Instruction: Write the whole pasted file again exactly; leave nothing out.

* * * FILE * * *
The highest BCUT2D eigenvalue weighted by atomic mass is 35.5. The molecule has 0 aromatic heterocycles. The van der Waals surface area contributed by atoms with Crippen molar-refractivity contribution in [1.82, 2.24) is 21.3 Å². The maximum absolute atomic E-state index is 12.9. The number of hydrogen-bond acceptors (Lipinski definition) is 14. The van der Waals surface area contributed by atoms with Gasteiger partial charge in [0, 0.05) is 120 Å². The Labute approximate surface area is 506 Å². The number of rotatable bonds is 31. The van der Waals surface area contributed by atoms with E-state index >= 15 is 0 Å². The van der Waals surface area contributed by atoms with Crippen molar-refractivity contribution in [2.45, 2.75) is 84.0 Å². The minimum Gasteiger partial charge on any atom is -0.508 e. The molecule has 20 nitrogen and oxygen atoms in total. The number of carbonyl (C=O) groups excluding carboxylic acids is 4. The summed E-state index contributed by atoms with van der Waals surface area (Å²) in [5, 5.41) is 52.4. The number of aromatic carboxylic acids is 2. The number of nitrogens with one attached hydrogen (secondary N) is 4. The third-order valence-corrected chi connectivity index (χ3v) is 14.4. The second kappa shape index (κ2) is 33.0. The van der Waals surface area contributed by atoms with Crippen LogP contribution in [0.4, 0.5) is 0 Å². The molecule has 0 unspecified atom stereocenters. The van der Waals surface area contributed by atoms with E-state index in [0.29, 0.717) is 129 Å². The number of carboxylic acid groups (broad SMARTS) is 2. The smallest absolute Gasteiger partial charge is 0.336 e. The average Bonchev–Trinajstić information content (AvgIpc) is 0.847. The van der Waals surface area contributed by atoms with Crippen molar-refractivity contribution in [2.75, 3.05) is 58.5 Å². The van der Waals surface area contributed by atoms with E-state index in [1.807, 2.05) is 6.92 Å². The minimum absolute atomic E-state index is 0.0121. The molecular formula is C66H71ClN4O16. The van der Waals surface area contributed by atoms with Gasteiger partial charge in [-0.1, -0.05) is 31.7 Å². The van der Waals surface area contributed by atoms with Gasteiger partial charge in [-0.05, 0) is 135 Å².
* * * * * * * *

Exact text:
The highest BCUT2D eigenvalue weighted by atomic mass is 35.5. The molecule has 0 aromatic heterocycles. The van der Waals surface area contributed by atoms with Crippen molar-refractivity contribution in [1.82, 2.24) is 21.3 Å². The maximum absolute atomic E-state index is 12.9. The number of hydrogen-bond acceptors (Lipinski definition) is 14. The van der Waals surface area contributed by atoms with Gasteiger partial charge in [0, 0.05) is 120 Å². The Labute approximate surface area is 506 Å². The number of rotatable bonds is 31. The van der Waals surface area contributed by atoms with E-state index >= 15 is 0 Å². The van der Waals surface area contributed by atoms with Crippen molar-refractivity contribution in [2.45, 2.75) is 84.0 Å². The minimum Gasteiger partial charge on any atom is -0.508 e. The molecule has 20 nitrogen and oxygen atoms in total. The number of carbonyl (C=O) groups excluding carboxylic acids is 4. The summed E-state index contributed by atoms with van der Waals surface area (Å²) in [5, 5.41) is 52.4. The number of aromatic carboxylic acids is 2. The number of nitrogens with one attached hydrogen (secondary N) is 4. The third-order valence-corrected chi connectivity index (χ3v) is 14.4. The second kappa shape index (κ2) is 33.0. The van der Waals surface area contributed by atoms with Crippen LogP contribution in [0.4, 0.5) is 0 Å². The molecule has 0 unspecified atom stereocenters. The van der Waals surface area contributed by atoms with E-state index in [0.29, 0.717) is 129 Å². The number of carboxylic acid groups (broad SMARTS) is 2. The smallest absolute Gasteiger partial charge is 0.336 e. The average Bonchev–Trinajstić information content (AvgIpc) is 0.847. The van der Waals surface area contributed by atoms with Crippen molar-refractivity contribution in [2.75, 3.05) is 58.5 Å². The van der Waals surface area contributed by atoms with E-state index in [1.807, 2.05) is 6.92 Å². The minimum absolute atomic E-state index is 0.0121. The molecular formula is C66H71ClN4O16. The van der Waals surface area contributed by atoms with Gasteiger partial charge in [-0.1, -0.05) is 31.7 Å². The van der Waals surface area contributed by atoms with Gasteiger partial charge in [-0.05, 0) is 135 Å².